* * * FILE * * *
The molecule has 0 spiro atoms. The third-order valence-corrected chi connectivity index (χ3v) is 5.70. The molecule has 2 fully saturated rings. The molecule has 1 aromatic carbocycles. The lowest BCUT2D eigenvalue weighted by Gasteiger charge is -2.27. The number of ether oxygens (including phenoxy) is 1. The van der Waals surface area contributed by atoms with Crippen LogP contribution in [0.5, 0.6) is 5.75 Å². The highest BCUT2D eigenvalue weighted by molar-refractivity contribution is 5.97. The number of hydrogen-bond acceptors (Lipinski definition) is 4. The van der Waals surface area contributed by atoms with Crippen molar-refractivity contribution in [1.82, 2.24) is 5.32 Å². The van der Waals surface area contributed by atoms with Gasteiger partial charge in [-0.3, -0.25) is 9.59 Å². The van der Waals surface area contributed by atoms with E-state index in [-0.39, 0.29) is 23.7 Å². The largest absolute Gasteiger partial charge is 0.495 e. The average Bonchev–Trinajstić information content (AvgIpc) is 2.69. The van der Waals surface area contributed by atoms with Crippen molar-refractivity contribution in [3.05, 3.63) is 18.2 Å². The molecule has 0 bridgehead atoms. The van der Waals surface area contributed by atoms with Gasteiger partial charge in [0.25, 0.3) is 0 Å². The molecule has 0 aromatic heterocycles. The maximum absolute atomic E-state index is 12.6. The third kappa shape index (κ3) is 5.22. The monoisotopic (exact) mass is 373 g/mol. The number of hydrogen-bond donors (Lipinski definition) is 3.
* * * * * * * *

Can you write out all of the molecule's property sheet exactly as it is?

The molecule has 0 spiro atoms. The third-order valence-corrected chi connectivity index (χ3v) is 5.70. The molecule has 2 fully saturated rings. The molecule has 1 aromatic carbocycles. The lowest BCUT2D eigenvalue weighted by Gasteiger charge is -2.27. The number of ether oxygens (including phenoxy) is 1. The van der Waals surface area contributed by atoms with Crippen LogP contribution in [0.5, 0.6) is 5.75 Å². The highest BCUT2D eigenvalue weighted by molar-refractivity contribution is 5.97. The number of hydrogen-bond acceptors (Lipinski definition) is 4. The van der Waals surface area contributed by atoms with Crippen molar-refractivity contribution in [1.82, 2.24) is 5.32 Å². The van der Waals surface area contributed by atoms with Gasteiger partial charge in [-0.3, -0.25) is 9.59 Å². The van der Waals surface area contributed by atoms with E-state index in [-0.39, 0.29) is 23.7 Å². The largest absolute Gasteiger partial charge is 0.495 e. The average Bonchev–Trinajstić information content (AvgIpc) is 2.69. The van der Waals surface area contributed by atoms with Crippen molar-refractivity contribution in [3.05, 3.63) is 18.2 Å². The molecule has 0 bridgehead atoms. The van der Waals surface area contributed by atoms with Gasteiger partial charge in [0.25, 0.3) is 0 Å². The molecule has 0 aromatic heterocycles. The maximum absolute atomic E-state index is 12.6. The third kappa shape index (κ3) is 5.22. The monoisotopic (exact) mass is 373 g/mol. The number of hydrogen-bond donors (Lipinski definition) is 3.